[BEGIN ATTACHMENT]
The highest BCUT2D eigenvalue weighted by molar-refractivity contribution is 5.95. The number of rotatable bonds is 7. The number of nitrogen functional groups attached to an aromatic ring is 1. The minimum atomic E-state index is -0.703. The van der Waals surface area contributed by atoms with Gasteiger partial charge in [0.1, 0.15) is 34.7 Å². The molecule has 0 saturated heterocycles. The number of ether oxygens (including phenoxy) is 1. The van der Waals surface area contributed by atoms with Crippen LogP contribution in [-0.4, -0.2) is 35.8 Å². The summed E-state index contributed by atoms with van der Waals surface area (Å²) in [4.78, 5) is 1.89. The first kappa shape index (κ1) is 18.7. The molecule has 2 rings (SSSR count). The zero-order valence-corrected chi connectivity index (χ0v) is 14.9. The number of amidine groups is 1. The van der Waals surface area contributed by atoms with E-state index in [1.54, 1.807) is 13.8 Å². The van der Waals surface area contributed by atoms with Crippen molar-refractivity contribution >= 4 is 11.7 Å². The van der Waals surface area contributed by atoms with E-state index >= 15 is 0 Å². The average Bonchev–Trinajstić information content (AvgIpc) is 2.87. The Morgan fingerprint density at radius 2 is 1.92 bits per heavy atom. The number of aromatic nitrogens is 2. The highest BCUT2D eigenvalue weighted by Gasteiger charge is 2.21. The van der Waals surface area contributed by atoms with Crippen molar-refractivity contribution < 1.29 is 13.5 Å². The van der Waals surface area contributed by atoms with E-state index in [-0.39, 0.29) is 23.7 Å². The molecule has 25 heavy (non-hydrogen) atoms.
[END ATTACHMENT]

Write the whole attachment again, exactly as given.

The highest BCUT2D eigenvalue weighted by molar-refractivity contribution is 5.95. The number of rotatable bonds is 7. The number of nitrogen functional groups attached to an aromatic ring is 1. The minimum atomic E-state index is -0.703. The van der Waals surface area contributed by atoms with Gasteiger partial charge in [0.1, 0.15) is 34.7 Å². The molecule has 0 saturated heterocycles. The number of ether oxygens (including phenoxy) is 1. The van der Waals surface area contributed by atoms with Crippen LogP contribution in [-0.4, -0.2) is 35.8 Å². The summed E-state index contributed by atoms with van der Waals surface area (Å²) in [4.78, 5) is 1.89. The first kappa shape index (κ1) is 18.7. The molecule has 2 rings (SSSR count). The zero-order valence-corrected chi connectivity index (χ0v) is 14.9. The number of amidine groups is 1. The van der Waals surface area contributed by atoms with E-state index in [1.54, 1.807) is 13.8 Å². The van der Waals surface area contributed by atoms with Crippen molar-refractivity contribution >= 4 is 11.7 Å². The van der Waals surface area contributed by atoms with E-state index >= 15 is 0 Å². The average Bonchev–Trinajstić information content (AvgIpc) is 2.87. The Morgan fingerprint density at radius 2 is 1.92 bits per heavy atom. The number of aromatic nitrogens is 2. The highest BCUT2D eigenvalue weighted by Gasteiger charge is 2.21. The van der Waals surface area contributed by atoms with Crippen molar-refractivity contribution < 1.29 is 13.5 Å². The van der Waals surface area contributed by atoms with E-state index in [-0.39, 0.29) is 23.7 Å². The molecule has 25 heavy (non-hydrogen) atoms.